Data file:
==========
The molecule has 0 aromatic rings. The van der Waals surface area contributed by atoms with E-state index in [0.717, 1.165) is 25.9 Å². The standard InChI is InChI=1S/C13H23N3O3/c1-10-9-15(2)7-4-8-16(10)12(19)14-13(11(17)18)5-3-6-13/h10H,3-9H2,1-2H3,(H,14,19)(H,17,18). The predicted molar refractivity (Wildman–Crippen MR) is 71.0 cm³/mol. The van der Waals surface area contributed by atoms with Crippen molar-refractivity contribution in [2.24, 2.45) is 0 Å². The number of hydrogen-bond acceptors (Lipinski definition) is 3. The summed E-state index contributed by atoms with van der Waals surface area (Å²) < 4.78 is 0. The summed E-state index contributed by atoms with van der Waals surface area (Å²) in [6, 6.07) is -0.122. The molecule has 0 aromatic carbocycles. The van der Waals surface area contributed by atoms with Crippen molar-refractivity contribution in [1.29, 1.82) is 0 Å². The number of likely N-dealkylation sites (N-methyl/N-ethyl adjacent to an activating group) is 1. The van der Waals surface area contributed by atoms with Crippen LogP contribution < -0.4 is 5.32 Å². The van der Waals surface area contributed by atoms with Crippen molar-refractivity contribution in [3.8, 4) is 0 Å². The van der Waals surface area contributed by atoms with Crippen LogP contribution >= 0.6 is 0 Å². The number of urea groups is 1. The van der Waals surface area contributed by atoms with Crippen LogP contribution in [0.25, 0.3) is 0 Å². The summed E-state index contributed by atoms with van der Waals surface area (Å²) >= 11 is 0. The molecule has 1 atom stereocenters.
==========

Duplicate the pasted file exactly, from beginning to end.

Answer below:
The molecule has 0 aromatic rings. The van der Waals surface area contributed by atoms with E-state index in [0.717, 1.165) is 25.9 Å². The standard InChI is InChI=1S/C13H23N3O3/c1-10-9-15(2)7-4-8-16(10)12(19)14-13(11(17)18)5-3-6-13/h10H,3-9H2,1-2H3,(H,14,19)(H,17,18). The predicted molar refractivity (Wildman–Crippen MR) is 71.0 cm³/mol. The van der Waals surface area contributed by atoms with Crippen molar-refractivity contribution in [2.24, 2.45) is 0 Å². The number of hydrogen-bond acceptors (Lipinski definition) is 3. The summed E-state index contributed by atoms with van der Waals surface area (Å²) < 4.78 is 0. The summed E-state index contributed by atoms with van der Waals surface area (Å²) in [6, 6.07) is -0.122. The molecule has 0 aromatic carbocycles. The van der Waals surface area contributed by atoms with Crippen molar-refractivity contribution in [1.29, 1.82) is 0 Å². The number of likely N-dealkylation sites (N-methyl/N-ethyl adjacent to an activating group) is 1. The van der Waals surface area contributed by atoms with Crippen LogP contribution < -0.4 is 5.32 Å². The van der Waals surface area contributed by atoms with Crippen molar-refractivity contribution in [3.8, 4) is 0 Å². The van der Waals surface area contributed by atoms with Crippen LogP contribution >= 0.6 is 0 Å². The number of urea groups is 1. The van der Waals surface area contributed by atoms with Crippen LogP contribution in [0.25, 0.3) is 0 Å². The summed E-state index contributed by atoms with van der Waals surface area (Å²) >= 11 is 0. The molecule has 1 atom stereocenters.